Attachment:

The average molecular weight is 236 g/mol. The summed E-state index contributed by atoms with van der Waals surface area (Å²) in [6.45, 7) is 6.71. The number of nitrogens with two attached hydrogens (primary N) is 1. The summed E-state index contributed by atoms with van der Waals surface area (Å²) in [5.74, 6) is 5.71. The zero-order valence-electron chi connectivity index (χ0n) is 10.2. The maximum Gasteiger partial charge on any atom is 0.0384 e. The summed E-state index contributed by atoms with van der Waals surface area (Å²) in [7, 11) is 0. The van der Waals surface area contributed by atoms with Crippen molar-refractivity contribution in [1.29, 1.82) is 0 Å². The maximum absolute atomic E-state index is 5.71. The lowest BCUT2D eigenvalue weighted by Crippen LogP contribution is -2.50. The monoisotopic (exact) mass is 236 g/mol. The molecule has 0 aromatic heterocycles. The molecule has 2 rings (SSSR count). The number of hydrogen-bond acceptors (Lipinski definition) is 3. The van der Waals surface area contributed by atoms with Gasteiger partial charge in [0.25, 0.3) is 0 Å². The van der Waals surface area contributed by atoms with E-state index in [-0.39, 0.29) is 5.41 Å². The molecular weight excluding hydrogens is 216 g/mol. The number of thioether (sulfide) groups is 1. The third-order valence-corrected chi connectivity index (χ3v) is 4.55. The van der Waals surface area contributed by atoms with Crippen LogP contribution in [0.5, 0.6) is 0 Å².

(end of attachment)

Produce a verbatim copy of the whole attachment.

The average molecular weight is 236 g/mol. The summed E-state index contributed by atoms with van der Waals surface area (Å²) in [6.45, 7) is 6.71. The number of nitrogens with two attached hydrogens (primary N) is 1. The summed E-state index contributed by atoms with van der Waals surface area (Å²) in [5.74, 6) is 5.71. The zero-order valence-electron chi connectivity index (χ0n) is 10.2. The maximum Gasteiger partial charge on any atom is 0.0384 e. The summed E-state index contributed by atoms with van der Waals surface area (Å²) in [7, 11) is 0. The van der Waals surface area contributed by atoms with Crippen molar-refractivity contribution in [1.29, 1.82) is 0 Å². The maximum absolute atomic E-state index is 5.71. The lowest BCUT2D eigenvalue weighted by Crippen LogP contribution is -2.50. The monoisotopic (exact) mass is 236 g/mol. The molecule has 0 aromatic heterocycles. The molecule has 2 rings (SSSR count). The number of hydrogen-bond acceptors (Lipinski definition) is 3. The van der Waals surface area contributed by atoms with Gasteiger partial charge in [0.25, 0.3) is 0 Å². The van der Waals surface area contributed by atoms with E-state index in [-0.39, 0.29) is 5.41 Å². The molecular weight excluding hydrogens is 216 g/mol. The number of thioether (sulfide) groups is 1. The third-order valence-corrected chi connectivity index (χ3v) is 4.55. The van der Waals surface area contributed by atoms with Crippen LogP contribution in [0.5, 0.6) is 0 Å².